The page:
As cases in NYC basically have doubled every single day, we started to see the wave of patients coming in every shift, of each wave, about 25% would need to be intubated and transferred to ICU. To give you an idea, in one day 8 patients got intubated from 1 COVID team. Then we transitioned to having full emergency rooms that were not equipped to handle this many cases of COVID- 19 at once. The cubicles (Fig. N° 1A). As if that curtain is enough to protect the patient next to them or the many doctors, nurses, and hospital workers that have to work 12 hour shifts in that emergency room every day.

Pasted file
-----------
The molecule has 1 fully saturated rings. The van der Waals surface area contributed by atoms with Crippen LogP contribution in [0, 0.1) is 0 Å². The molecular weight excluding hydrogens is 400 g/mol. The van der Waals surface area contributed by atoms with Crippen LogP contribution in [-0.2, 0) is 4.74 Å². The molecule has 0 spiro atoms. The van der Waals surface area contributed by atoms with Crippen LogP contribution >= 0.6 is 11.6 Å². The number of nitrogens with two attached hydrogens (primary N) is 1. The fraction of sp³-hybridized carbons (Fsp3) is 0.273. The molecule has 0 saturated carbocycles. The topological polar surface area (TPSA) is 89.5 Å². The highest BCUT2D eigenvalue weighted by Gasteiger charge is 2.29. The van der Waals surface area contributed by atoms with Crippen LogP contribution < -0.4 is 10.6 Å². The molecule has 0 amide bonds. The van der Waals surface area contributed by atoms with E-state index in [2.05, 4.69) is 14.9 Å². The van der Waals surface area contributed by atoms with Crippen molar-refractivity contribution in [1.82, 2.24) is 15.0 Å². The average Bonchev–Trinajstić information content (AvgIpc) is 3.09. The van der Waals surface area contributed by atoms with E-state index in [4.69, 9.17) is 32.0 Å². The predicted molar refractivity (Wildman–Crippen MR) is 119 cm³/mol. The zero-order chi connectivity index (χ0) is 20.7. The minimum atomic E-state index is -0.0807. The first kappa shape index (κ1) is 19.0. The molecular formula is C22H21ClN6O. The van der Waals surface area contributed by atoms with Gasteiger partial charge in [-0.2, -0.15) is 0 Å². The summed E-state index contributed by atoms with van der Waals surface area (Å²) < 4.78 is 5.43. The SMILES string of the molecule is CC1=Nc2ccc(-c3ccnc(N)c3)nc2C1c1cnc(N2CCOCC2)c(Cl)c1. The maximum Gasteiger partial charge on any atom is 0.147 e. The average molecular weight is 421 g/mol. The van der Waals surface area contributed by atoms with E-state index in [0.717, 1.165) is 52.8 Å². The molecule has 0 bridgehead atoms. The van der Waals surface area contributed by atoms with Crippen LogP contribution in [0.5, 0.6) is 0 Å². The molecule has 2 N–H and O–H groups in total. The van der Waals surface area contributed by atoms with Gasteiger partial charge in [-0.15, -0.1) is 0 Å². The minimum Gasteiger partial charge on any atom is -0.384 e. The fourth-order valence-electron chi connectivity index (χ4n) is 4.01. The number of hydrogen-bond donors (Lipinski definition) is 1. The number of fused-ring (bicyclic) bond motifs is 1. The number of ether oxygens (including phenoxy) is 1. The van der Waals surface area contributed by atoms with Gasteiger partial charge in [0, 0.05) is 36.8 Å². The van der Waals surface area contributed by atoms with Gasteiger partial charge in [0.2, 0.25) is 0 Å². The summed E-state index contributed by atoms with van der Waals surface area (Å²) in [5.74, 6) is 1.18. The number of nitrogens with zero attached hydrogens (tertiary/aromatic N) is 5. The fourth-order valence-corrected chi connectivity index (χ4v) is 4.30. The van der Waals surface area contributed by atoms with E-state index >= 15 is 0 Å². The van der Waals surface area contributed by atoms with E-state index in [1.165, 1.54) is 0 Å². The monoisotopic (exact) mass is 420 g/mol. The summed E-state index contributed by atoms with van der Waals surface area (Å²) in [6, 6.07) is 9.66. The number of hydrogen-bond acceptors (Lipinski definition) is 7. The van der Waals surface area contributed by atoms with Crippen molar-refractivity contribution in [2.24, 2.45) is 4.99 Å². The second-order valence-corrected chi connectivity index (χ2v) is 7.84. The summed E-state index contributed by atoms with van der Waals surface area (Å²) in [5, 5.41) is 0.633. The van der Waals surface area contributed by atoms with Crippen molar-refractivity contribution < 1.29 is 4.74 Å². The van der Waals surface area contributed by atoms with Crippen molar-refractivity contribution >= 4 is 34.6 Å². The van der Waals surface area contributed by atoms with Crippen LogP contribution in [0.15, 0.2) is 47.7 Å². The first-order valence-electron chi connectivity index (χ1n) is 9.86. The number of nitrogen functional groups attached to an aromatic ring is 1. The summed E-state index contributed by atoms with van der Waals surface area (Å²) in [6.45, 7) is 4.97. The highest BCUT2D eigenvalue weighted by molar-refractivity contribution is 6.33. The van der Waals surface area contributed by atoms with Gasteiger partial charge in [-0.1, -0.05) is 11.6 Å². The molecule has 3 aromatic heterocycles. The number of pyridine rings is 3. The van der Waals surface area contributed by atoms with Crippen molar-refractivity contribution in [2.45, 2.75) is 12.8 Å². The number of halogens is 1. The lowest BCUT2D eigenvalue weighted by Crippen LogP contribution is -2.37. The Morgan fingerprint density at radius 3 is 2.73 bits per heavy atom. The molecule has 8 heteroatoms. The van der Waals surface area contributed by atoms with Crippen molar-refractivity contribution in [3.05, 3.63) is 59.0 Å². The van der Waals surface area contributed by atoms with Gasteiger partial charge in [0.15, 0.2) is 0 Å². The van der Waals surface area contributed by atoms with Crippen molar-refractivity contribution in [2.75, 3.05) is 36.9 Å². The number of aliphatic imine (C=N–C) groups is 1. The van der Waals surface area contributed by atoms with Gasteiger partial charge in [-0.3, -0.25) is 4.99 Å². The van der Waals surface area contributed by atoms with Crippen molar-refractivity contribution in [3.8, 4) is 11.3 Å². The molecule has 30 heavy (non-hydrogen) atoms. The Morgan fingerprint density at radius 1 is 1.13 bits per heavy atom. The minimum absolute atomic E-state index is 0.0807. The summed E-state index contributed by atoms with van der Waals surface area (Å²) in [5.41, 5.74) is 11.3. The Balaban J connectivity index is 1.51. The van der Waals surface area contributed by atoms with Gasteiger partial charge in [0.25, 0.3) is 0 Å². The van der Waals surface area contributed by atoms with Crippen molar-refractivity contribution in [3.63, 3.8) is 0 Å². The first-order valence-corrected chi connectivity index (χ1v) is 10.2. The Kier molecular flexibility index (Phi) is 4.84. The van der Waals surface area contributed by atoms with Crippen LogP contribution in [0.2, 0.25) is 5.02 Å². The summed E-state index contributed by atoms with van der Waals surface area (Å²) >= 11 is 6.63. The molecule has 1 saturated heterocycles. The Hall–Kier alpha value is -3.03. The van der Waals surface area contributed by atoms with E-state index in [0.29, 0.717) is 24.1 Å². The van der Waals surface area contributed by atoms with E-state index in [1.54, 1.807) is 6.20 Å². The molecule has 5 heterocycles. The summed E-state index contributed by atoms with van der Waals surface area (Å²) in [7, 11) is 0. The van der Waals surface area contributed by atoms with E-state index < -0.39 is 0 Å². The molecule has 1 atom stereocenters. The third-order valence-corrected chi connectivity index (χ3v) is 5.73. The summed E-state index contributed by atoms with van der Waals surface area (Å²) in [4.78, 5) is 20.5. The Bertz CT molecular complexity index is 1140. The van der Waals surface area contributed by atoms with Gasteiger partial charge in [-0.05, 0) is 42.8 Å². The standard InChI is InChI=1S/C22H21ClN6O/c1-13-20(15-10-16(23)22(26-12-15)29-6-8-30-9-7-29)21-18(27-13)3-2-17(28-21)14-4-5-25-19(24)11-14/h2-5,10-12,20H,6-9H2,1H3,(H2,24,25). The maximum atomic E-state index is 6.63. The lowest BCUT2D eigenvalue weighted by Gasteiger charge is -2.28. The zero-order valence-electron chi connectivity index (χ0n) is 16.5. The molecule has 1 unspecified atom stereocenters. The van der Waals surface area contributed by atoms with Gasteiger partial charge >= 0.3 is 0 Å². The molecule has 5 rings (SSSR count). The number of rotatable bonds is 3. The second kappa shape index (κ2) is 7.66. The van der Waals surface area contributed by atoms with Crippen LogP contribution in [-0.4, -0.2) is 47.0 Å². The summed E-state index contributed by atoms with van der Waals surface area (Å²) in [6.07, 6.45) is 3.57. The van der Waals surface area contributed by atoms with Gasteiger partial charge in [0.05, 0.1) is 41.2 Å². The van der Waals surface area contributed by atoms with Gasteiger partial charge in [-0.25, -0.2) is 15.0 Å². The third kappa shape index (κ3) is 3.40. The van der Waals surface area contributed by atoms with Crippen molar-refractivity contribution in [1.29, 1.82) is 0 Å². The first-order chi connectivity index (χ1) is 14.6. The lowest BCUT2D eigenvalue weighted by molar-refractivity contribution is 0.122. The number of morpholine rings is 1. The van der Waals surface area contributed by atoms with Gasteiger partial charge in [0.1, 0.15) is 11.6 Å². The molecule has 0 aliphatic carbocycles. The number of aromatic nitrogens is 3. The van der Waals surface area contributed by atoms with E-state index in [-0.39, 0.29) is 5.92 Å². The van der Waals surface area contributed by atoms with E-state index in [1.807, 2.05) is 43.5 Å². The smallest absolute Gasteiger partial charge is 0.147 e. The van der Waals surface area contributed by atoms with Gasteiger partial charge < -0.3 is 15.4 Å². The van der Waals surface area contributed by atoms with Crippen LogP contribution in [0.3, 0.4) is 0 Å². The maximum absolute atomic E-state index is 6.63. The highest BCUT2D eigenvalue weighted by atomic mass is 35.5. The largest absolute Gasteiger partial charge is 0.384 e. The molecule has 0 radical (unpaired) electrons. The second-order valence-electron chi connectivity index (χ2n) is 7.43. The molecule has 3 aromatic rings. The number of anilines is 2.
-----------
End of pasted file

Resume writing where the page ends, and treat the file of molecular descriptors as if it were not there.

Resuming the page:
Then we started seeing multiple people die before they even got moved out of the emergency room, and cardiac arrest codes called every hour. Not only did the patient load become extremely overwhelming but we are faced with a bigger problem, we are running out of personal protective equipment (PPE). So to make matters worse we all get one N95 respirator mask per shift unless you get blood or it gets soiled, 1 set of goggles, and a gown (Fig. N° 1B). If they call a code, we have to put all our gear on as fast as we can and run into the room but even then the number of people allowed inside is very limited and sometimes if it’s very severe disease and will be medically futile we can’t even do CPR (cardiopulmonary resuscitation) on them. Unfortunately, because there is a chance the patient can progress quickly to severe disease and death, every patient who comes through the door has to have a goals of care discussion regardless if they are in their 20’s and code status needs to be addressed.